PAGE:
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Houses in Multiple Occupation

Coronavirus: Landlords and Renters

The government has brought forward a package of measures to protect renters affected by coronavirus (COVID-19). With these in force, no renter in either social or private accommodation will be forced out of their home.

https://www.gov.uk/guidance/government-support-available-for-landlords-and-renters-reflecting-the-current-coronavirus-covid-19-outbreak

  • From 26 March 2020 landlords will have to give all renters 3 months’ notice if they intend to seek possession. This means the landlord can’t apply to start the court process until after this period.
  • From 27 March 2020 the court service will suspend all ongoing housing possession action. This means that neither cases currently in the system nor any about to go in the system can progress to the stage where someone could be evicted.
  • Tenants are still liable for their rent and should pay this as usual. If they face financial hardship and struggle to pay this, support is available and we would encourage tenants and landlords to work together to put in place a rent payment scheme.
  • Landlords will also be protected by a 3 month mortgage payment holiday where they have a Buy to Let mortgages.
  • Landlords remain legally obligated to ensure properties meet the required standard – urgent, essential health and safety repairs should be made. An agreement for non-urgent repairs to be done later should be made between tenants and landlords. Local authorities are also encouraged to take a pragmatic, risk-based approach to enforcement.

What is a ‘House in Multiple Occupation’?

A House in Multiple Occupation (HMO) is a single property that is occupied by three or more people living as more than one household and who share basic amenities.

  • A household is defined as occupiers of the same family and includes spouses, co-habitees, same sex couples and any blood relative.
  • Basic amenities means a toilet, personal washing facilities, or cooking facilities.

HMOs include bedsits, shared houses, flats, houses partly converted into self-contained flats, hostels and accommodation above shops.

Houses converted to self-contained flats before 1991 (so not in accordance with the 1991 Building Regulations) will also be HMOs.

ESBC's HMO Policy

For further information please see the Council's HMO Policy.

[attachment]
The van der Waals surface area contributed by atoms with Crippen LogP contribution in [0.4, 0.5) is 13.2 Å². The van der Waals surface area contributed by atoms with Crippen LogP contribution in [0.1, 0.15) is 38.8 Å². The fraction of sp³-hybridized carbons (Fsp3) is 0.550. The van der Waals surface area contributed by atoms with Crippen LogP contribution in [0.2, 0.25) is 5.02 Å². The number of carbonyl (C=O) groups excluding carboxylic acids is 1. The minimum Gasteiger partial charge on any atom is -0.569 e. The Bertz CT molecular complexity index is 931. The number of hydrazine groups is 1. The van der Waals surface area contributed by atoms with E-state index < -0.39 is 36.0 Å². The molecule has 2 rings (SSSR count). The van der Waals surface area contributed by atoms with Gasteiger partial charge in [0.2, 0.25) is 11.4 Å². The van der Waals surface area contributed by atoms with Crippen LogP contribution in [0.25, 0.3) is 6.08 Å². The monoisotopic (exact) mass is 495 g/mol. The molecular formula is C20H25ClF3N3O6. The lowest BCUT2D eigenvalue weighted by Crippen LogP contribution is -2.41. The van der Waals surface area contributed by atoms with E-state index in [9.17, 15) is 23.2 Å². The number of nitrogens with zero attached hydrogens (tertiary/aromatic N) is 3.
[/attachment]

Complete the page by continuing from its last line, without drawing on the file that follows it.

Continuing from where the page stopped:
Which HMOs need a licence?

The Housing Act 2004 introduced a requirement for HMOs to be licensed if they have:

5 or more occupants; and
2 or more households

Further information and to Apply for a Houses in Multiple Occupation Licence.

Other Requirements

The Management of Houses in Multiple Occupation (England) Regulations 2006 apply to all HMOs whether or not they have to be licensed. They impose certain duties on managers and occupiers of such buildings. Broadly those duties include a requirement that:

The manager:

  • provides his or her contact details to the occupiers and displays them in the property
  • keeps means of escape free from obstruction and in good repair and maintains firefighting equipment and alarms
  • ensures that the occupiers of the HMO are not injured because of its design and condition
  • ensures there is suitable drainage from the HMO and a suitable water supply which is not unreasonably interrupted
  • provides annual gas safety certificates (if gas is supplied) to the council when requested
  • carries out safety checks on electrical installations every five years
  • Ensures the supply of gas (if any) and electricity is not unreasonably interrupted
  • keeps in repair and good condition the property (including any fixtures and fittings within it)
  • maintains any shared garden and keeps in repair any structures belonging to the HMO
  • keeps in repair the occupiers’ living accommodation within the HMO, including fixtures and fittings
  • provides suitable facilities for the disposal of rubbish

The occupiers:

  • Do nothing to stop or prevent the manager from carrying out his or her duties
  • take reasonable care not to damage anything for which the manager is responsible
  • dispose of rubbish in accordance with the arrangements made by the manager
  • comply with reasonable instructions relating to fire safety

The “manager” in these regulations includes the landlord or a person responsible for the management of the HMO.

ESBC's Housing Enforcement Policy

For further information on the Council's duty to ensure HMOs meet the relevant health and safety requirements, please refer to the ESBC Housing Enforcement Policy.

Contact Details

Contact Environmental Health for advice:

  • Tel (01283) 508578
  • Email ehsupport@eaststaffsbc.gov.uk
  • Visit the Council’s Customer Service Centres based in the Market Place, Burton upon Trent or Uttoxeter Library, Uttoxeter.
  • Write to: Housing Standards, PO Box 8045, Burton upon Trent, Staffordshire, DE14 9JG